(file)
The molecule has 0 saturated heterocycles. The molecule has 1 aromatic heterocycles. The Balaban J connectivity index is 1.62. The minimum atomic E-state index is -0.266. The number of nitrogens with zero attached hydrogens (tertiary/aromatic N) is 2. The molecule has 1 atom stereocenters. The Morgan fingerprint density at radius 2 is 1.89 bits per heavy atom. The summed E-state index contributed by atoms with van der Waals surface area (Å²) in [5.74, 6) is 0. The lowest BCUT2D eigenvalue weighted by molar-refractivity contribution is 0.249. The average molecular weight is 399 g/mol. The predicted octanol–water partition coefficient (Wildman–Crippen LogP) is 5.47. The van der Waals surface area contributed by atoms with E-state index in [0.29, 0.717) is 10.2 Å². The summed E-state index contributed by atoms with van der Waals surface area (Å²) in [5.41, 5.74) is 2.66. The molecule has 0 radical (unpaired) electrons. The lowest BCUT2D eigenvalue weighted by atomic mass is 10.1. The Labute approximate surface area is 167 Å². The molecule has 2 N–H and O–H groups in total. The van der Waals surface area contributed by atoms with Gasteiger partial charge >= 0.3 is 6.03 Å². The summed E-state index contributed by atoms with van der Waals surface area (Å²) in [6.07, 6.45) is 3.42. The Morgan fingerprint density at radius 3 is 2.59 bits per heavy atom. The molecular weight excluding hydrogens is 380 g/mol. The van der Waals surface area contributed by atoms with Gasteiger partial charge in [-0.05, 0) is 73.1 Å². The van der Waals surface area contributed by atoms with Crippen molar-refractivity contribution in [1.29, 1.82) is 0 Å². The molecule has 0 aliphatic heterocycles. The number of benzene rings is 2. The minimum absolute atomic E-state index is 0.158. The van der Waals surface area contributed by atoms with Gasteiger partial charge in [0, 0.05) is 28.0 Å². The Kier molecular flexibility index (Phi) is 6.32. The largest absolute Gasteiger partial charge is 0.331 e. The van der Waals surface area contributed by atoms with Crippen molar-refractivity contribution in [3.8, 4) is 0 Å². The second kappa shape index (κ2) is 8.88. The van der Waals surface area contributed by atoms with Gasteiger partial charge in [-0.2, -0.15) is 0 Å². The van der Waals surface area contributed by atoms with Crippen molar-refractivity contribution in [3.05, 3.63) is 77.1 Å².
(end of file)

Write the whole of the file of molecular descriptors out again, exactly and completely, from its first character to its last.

The molecule has 0 saturated heterocycles. The molecule has 1 aromatic heterocycles. The Balaban J connectivity index is 1.62. The minimum atomic E-state index is -0.266. The number of nitrogens with zero attached hydrogens (tertiary/aromatic N) is 2. The molecule has 1 atom stereocenters. The Morgan fingerprint density at radius 2 is 1.89 bits per heavy atom. The summed E-state index contributed by atoms with van der Waals surface area (Å²) in [5.74, 6) is 0. The lowest BCUT2D eigenvalue weighted by molar-refractivity contribution is 0.249. The average molecular weight is 399 g/mol. The predicted octanol–water partition coefficient (Wildman–Crippen LogP) is 5.47. The van der Waals surface area contributed by atoms with E-state index in [0.29, 0.717) is 10.2 Å². The summed E-state index contributed by atoms with van der Waals surface area (Å²) in [5.41, 5.74) is 2.66. The molecule has 0 radical (unpaired) electrons. The lowest BCUT2D eigenvalue weighted by atomic mass is 10.1. The Labute approximate surface area is 167 Å². The molecule has 2 N–H and O–H groups in total. The van der Waals surface area contributed by atoms with Gasteiger partial charge >= 0.3 is 6.03 Å². The summed E-state index contributed by atoms with van der Waals surface area (Å²) in [6.07, 6.45) is 3.42. The Morgan fingerprint density at radius 3 is 2.59 bits per heavy atom. The molecular weight excluding hydrogens is 380 g/mol. The van der Waals surface area contributed by atoms with Gasteiger partial charge in [-0.05, 0) is 73.1 Å². The van der Waals surface area contributed by atoms with Crippen molar-refractivity contribution in [1.29, 1.82) is 0 Å². The molecule has 0 aliphatic heterocycles. The number of benzene rings is 2. The minimum absolute atomic E-state index is 0.158. The van der Waals surface area contributed by atoms with Gasteiger partial charge in [0, 0.05) is 28.0 Å². The Kier molecular flexibility index (Phi) is 6.32. The largest absolute Gasteiger partial charge is 0.331 e. The van der Waals surface area contributed by atoms with Crippen molar-refractivity contribution in [3.8, 4) is 0 Å². The second kappa shape index (κ2) is 8.88. The van der Waals surface area contributed by atoms with Gasteiger partial charge in [-0.2, -0.15) is 0 Å². The van der Waals surface area contributed by atoms with Crippen molar-refractivity contribution in [3.05, 3.63) is 77.1 Å².